Army stress on Siliguri corridor
Lt Gen. R.P Kalita, the chief of the Eastern Command, on Friday said the Indian Army was ramping up its military infrastructure at a rapid pace and taking necessary steps to ensure connectivity to the Northeast through the narrow Siliguri corridor.
His comment was in response to questions during an interaction with journalists on the recent attempts by China to strengthen connectivity in Chumbi valley in the Tibet Autonomous Region (TAR), close to the Siliguri corridor, also called Chicken’s Neck; and India’s preparedness in the eastern theatre.
“The Siliguri corridor is geo-strategically extremely important to us because all our connectivity to the Northeast runs through this narrow corridor. Particular importance is the stretch of 20-25 kilometres around Islampur and its adjoining areas (in North Dinajpur). Necessary measures and mechanisms are in place to ensure there are no disruptions as far as maintaining connectivity to the Northeast is concerned,” the General Officer Commanding-in-Chief (GoC-in-C) of the Eastern Command said.
The Siliguri corridor is a narrow stretch of land in Bengal, which connects India’s northeastern states to the rest of India. At its narrowest, the corridor is just about 17km wide. The corridor borders Nepal, Bangladesh and Bhutan and extends from the Darjeeling hills, Jalpaiguri and the Terai to the Northeast.
Intelligence reports that China has been building an alternative axis in Chumbi Valley, which is close to the Siliguri corridor and sandwiched between Sikkim and Bhutan, and increasing its depth by building roads through Bhutanese territory have caused concerns in India.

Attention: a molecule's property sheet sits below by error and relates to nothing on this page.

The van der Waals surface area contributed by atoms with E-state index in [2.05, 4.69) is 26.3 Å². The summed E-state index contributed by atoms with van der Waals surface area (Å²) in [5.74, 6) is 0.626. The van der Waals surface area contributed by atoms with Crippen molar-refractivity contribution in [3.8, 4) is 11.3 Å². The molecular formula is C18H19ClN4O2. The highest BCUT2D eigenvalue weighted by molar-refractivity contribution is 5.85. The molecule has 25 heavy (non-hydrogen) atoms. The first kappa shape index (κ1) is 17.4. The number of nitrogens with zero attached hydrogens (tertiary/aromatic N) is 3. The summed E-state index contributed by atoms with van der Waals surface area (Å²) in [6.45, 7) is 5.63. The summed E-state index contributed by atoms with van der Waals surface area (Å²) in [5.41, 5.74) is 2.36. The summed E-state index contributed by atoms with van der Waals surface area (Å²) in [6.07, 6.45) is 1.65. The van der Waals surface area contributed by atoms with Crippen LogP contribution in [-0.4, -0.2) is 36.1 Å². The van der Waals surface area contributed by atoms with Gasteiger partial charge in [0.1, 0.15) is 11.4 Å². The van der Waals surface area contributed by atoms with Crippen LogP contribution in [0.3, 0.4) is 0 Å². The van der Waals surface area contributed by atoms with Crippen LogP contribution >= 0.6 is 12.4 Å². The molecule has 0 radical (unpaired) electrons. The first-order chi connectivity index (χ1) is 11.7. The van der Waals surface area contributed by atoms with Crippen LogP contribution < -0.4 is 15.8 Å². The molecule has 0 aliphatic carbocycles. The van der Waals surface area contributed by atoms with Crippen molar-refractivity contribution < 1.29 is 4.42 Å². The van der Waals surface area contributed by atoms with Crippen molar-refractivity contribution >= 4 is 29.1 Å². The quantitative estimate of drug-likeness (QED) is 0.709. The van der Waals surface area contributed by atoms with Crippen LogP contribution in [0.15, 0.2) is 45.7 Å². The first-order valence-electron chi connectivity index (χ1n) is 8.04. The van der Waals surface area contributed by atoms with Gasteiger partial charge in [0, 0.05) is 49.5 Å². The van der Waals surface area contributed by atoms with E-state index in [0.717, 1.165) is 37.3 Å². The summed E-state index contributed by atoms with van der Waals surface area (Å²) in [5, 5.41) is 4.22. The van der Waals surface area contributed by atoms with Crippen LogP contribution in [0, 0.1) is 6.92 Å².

“Post-Doklam, the PLA (People’s Liberation Army of China) has started infrastructure developments in these areas within its own territory. To counter those activities, requisite infrastructure activities have been carried out so as to ensure a better response from us if required,” Lt Gen. Kalita said.
Satellite images that have been recently accessed by the armed forces show China building roads in the Torsa river area in the Bhutanese territory.
For the Indian forces, rail networks in the Chicken’s Neck give access to the Line of Actual Control between the two countries. Different rail links have been created or are being developed from the New Jalpaiguri railway station, which connects the three important military formations located opposite China.
From the NJP station, a rail link moves towards Guwahati and from there, a road network moves towards the strategically important Tawang town in Arunachal Pradesh.
The developments along the China-Indian border have left the Eastern Command in a high state of preparedness.
The Siliguri corridor has remained very critical for the armed forces, the importance underlined by the recent visit of India’s army chief General Manoj Pande a week ago to review the military preparedness.